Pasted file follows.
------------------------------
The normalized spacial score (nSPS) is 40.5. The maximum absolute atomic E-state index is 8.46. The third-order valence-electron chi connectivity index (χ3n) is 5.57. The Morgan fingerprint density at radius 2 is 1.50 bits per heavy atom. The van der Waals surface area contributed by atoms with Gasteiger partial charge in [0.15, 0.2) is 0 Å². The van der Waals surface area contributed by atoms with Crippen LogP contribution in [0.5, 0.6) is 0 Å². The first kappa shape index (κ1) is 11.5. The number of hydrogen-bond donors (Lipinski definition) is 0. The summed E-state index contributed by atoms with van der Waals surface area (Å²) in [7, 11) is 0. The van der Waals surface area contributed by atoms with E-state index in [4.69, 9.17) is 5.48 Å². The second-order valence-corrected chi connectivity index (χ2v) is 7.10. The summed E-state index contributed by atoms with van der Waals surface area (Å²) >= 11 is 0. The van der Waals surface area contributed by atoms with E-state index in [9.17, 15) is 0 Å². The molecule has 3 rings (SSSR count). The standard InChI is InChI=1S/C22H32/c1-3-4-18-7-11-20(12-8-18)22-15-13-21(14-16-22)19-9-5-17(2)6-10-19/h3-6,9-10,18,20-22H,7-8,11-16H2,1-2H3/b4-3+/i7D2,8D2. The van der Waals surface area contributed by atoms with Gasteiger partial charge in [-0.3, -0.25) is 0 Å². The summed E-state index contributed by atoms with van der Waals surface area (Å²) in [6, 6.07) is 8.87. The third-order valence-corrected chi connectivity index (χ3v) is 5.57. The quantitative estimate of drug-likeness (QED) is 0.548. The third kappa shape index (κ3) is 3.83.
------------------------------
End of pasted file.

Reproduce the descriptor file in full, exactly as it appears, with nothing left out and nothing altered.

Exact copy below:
The normalized spacial score (nSPS) is 40.5. The maximum absolute atomic E-state index is 8.46. The third-order valence-electron chi connectivity index (χ3n) is 5.57. The Morgan fingerprint density at radius 2 is 1.50 bits per heavy atom. The van der Waals surface area contributed by atoms with Gasteiger partial charge in [0.15, 0.2) is 0 Å². The van der Waals surface area contributed by atoms with Crippen LogP contribution in [0.5, 0.6) is 0 Å². The first kappa shape index (κ1) is 11.5. The number of hydrogen-bond donors (Lipinski definition) is 0. The summed E-state index contributed by atoms with van der Waals surface area (Å²) in [7, 11) is 0. The van der Waals surface area contributed by atoms with E-state index in [4.69, 9.17) is 5.48 Å². The second-order valence-corrected chi connectivity index (χ2v) is 7.10. The summed E-state index contributed by atoms with van der Waals surface area (Å²) >= 11 is 0. The van der Waals surface area contributed by atoms with E-state index in [9.17, 15) is 0 Å². The molecule has 3 rings (SSSR count). The standard InChI is InChI=1S/C22H32/c1-3-4-18-7-11-20(12-8-18)22-15-13-21(14-16-22)19-9-5-17(2)6-10-19/h3-6,9-10,18,20-22H,7-8,11-16H2,1-2H3/b4-3+/i7D2,8D2. The van der Waals surface area contributed by atoms with Gasteiger partial charge in [-0.3, -0.25) is 0 Å². The summed E-state index contributed by atoms with van der Waals surface area (Å²) in [6, 6.07) is 8.87. The third-order valence-corrected chi connectivity index (χ3v) is 5.57. The quantitative estimate of drug-likeness (QED) is 0.548. The third kappa shape index (κ3) is 3.83.